The mobile space is hugely important for any web company. Facebook is hurting because of it while mobile-first or mobile-only startups get scooped up for $1 billion. Google knows this very well, it's been banging on the "mobile" drum for years now.
But even so, it took a while to shift focus. The latest developments however seem to show that Google is not only putting mobile in equal terms with the desktop web, it's actually starting to put it first.
Case in point are some of the new universal search boxes
for smartphones and tablets. Google has these for weather, its calculator, flights, currency, even unit conversion. And in their latest incarnations, they look great.
Their design is very much inspired by the gorgeous Google Now search app for Android Jelly Bean, or the other way around.
Google isn't losing its trademark minimalism, far from it, but minimalism works in the mobile space maybe even better than on the main search site.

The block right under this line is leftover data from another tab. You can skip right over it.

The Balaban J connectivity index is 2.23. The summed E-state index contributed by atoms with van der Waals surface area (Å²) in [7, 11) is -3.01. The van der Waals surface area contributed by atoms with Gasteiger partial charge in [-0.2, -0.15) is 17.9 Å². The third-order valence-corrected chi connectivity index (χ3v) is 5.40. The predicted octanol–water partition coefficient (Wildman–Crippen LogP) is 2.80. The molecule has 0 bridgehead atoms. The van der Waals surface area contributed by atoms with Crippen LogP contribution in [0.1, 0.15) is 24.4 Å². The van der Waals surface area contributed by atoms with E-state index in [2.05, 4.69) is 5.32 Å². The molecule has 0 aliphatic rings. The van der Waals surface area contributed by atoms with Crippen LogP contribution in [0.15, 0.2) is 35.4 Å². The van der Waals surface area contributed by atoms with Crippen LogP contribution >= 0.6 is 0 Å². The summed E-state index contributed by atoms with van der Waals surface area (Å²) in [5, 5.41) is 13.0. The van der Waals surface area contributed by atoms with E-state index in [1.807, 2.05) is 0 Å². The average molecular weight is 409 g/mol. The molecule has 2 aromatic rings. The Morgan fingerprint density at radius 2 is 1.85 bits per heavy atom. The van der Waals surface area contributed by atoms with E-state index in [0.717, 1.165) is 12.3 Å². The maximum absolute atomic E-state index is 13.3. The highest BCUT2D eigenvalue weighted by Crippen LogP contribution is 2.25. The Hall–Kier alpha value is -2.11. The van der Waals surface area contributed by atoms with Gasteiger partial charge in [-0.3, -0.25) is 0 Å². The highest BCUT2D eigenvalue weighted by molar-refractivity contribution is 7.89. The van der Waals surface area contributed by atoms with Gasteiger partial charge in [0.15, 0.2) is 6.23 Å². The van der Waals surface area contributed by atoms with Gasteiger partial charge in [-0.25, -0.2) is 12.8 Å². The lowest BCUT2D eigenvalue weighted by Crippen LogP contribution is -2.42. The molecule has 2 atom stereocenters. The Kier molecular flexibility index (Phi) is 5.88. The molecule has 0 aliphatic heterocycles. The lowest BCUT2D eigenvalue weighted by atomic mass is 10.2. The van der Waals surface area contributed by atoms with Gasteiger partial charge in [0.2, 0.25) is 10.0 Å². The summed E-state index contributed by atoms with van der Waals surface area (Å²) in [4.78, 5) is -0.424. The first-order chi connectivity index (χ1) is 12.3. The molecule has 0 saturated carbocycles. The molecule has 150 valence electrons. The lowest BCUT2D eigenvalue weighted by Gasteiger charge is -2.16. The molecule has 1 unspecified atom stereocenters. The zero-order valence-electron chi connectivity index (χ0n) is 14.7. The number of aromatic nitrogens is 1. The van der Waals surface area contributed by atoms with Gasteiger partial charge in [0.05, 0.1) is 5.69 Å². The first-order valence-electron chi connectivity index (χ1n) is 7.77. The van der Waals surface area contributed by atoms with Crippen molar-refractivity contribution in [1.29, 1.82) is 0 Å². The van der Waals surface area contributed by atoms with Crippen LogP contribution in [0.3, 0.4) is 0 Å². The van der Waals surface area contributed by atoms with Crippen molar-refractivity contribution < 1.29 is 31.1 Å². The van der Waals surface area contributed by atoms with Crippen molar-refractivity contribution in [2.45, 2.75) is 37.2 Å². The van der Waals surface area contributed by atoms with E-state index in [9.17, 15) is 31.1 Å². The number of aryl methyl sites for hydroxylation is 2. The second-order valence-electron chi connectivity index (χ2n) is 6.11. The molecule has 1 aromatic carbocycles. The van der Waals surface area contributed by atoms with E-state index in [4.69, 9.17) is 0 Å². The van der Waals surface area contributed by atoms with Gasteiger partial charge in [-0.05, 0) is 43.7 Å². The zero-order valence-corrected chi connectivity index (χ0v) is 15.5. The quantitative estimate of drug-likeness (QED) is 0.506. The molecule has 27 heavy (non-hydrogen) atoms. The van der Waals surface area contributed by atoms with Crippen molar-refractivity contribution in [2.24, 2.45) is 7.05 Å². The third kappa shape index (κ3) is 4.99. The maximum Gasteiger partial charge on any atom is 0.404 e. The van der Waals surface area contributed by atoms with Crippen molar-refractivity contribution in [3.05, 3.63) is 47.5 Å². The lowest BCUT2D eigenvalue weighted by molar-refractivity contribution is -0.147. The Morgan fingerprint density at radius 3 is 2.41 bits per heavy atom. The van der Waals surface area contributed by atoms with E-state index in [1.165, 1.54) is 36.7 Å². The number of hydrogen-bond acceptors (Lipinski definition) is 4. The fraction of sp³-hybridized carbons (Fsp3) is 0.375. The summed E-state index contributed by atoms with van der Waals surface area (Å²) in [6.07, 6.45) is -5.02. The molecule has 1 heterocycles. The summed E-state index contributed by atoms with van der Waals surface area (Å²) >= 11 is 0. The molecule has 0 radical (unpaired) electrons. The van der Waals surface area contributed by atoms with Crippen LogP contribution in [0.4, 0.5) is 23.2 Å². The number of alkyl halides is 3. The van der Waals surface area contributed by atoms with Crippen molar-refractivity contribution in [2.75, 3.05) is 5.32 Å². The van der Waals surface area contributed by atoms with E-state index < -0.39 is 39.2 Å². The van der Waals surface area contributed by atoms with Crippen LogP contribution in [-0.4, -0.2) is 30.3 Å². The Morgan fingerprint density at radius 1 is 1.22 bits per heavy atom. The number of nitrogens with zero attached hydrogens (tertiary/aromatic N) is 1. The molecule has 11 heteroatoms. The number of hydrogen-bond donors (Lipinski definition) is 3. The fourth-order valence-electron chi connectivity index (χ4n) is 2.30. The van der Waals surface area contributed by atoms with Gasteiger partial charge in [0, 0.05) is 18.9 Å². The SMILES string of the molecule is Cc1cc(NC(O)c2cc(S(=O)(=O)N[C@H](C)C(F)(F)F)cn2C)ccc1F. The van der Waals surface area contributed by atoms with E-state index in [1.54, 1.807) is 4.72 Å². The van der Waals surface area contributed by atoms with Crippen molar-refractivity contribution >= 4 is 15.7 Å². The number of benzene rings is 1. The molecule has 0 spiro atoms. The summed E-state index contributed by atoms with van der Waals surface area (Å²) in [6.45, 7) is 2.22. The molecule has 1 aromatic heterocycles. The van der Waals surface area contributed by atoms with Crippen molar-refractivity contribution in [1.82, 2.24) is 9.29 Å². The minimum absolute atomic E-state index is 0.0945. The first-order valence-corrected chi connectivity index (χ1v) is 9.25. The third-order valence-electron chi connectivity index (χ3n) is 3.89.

All of the features are nothing more than several gray borders on a white background and large, good-looking fonts. Most of the information is conveyed via text.
If that sounds familiar, it's because that's what Microsoft has been doing in the mobile space since Windows Phone 7. In fact, it started before that even, with the latest incarnations of the rather good but underloved Zune.
Windows Phone apps are text-heavy and graphical elements are reduced to borders and background colors. Since WP7 was introduced, Microsoft has taken this look to the desktop as it's plainly visible in Windows 8.
That's not to say Google just ripped off the Windows Phone look. But, like Microsoft before it, it realized that text works much better on small screens that any sort of graphics.